King


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King

 [king]
Imogene M. Nursing educator, administrator, researcher, and practitioner. She developed a conceptual framework for nursing at a time when nursing was striving for status as a science and for recognition as a legitimate profession. From her conceptual system, a theory of goal attainment was derived, within which she developed a transaction process model that makes her theory a middle range theory. Her ideas have been tested in research and used by practitioners and educators. Several other theories have been derived from her conceptual system.

King

(king),
Earl J., Canadian biochemist, 1901-1962. See: King unit, King-Armstrong unit.
A regional term for cocaine
References in classic literature ?
By this vault the King might have escaped, for until three days before there had been a hole leading from it to the open air.
There was nothing, then, for the King to do but wait.
When the King, with his gentlemen, entered the armory he was still smarting from the humiliation of De Montfort's reproaches, and as he laid aside his surcoat and plumed hat to take the foils with De Fulm his eyes alighted on the master of fence, Sir Jules de Vac, who was advancing with the King's foil and helmet.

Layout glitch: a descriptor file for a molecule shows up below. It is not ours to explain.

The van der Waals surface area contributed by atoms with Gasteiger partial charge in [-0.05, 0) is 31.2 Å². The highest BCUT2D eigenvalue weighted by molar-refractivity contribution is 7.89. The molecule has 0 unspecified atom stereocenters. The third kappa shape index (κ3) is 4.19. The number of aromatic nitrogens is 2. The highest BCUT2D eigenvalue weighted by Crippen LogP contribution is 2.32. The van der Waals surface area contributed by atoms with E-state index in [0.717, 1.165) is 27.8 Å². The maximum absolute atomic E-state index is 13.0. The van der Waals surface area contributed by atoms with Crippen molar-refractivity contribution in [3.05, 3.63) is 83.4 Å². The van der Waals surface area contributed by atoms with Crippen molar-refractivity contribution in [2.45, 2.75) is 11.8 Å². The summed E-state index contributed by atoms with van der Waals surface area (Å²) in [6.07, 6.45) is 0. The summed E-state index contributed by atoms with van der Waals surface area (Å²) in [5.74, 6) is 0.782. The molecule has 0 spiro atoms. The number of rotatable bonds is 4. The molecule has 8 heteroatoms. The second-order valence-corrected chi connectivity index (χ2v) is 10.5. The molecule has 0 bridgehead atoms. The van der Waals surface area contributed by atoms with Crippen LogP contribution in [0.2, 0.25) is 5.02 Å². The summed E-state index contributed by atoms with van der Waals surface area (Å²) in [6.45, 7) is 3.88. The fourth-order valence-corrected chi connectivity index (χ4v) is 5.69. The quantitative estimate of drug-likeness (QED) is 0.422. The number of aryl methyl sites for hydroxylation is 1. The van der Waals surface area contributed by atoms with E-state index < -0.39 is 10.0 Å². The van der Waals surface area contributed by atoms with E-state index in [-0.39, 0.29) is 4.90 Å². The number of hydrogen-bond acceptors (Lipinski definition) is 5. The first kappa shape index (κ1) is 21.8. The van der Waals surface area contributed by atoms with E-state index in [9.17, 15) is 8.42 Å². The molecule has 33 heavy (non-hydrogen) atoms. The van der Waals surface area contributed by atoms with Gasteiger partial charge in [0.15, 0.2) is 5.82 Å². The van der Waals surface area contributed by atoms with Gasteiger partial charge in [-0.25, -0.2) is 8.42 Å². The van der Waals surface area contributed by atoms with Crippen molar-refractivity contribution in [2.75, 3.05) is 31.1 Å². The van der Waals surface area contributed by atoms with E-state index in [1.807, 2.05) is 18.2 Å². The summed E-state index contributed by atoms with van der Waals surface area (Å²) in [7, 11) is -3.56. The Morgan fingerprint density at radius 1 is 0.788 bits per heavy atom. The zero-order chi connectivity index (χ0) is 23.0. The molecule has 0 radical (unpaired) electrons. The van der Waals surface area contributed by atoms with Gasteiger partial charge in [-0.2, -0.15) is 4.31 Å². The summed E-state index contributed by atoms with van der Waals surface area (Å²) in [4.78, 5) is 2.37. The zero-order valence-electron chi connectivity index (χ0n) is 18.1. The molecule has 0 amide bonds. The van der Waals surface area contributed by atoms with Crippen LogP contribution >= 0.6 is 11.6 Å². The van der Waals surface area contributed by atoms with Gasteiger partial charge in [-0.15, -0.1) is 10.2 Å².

In charge of it was the lean, grizzled, leatherskinned Sir Jules de Vac, and it was he whom Henry commanded to face him in mimic combat with the foils, for the King wished to go with hammer and tongs at someone to vent his suppressed rage.
Then Baleka spoke: "I weep, mother of a king, because this man, who is my brother, has come from him who is my lord and they son, to murder that which shall be born of me.
Hearing this, the King glared at his Counselor with a furious expression and tugged at his own long white whiskers until he pulled them so hard that he yelled with pain.
But the most skillful physiognomists, those divers into the soul, on fixing their looks upon it, if it had been possible for a subject to sustain the glance of the king, -- the most skillful physiognomists, we say, would never have been able to fathom the depths of that abyss of mildness.
The king took the club and urged his horse after the ball which he had thrown.
'I suspected,' said the King, 'that Ring was not quite useless; never have I seen such a day's work.'
The King and Queen dismounted from their steeds, ascended the steps of the royal box, and seated themselves upon two thrones, decked with purple and gold trapping, upon a dais sheltered by striped canvas.
"He will have had the glory of having saved his king," cried Winter.
"Who was fool enough to occasion this delay?" muttered the king, between his teeth, as the chief magistrate was in the middle of a long address.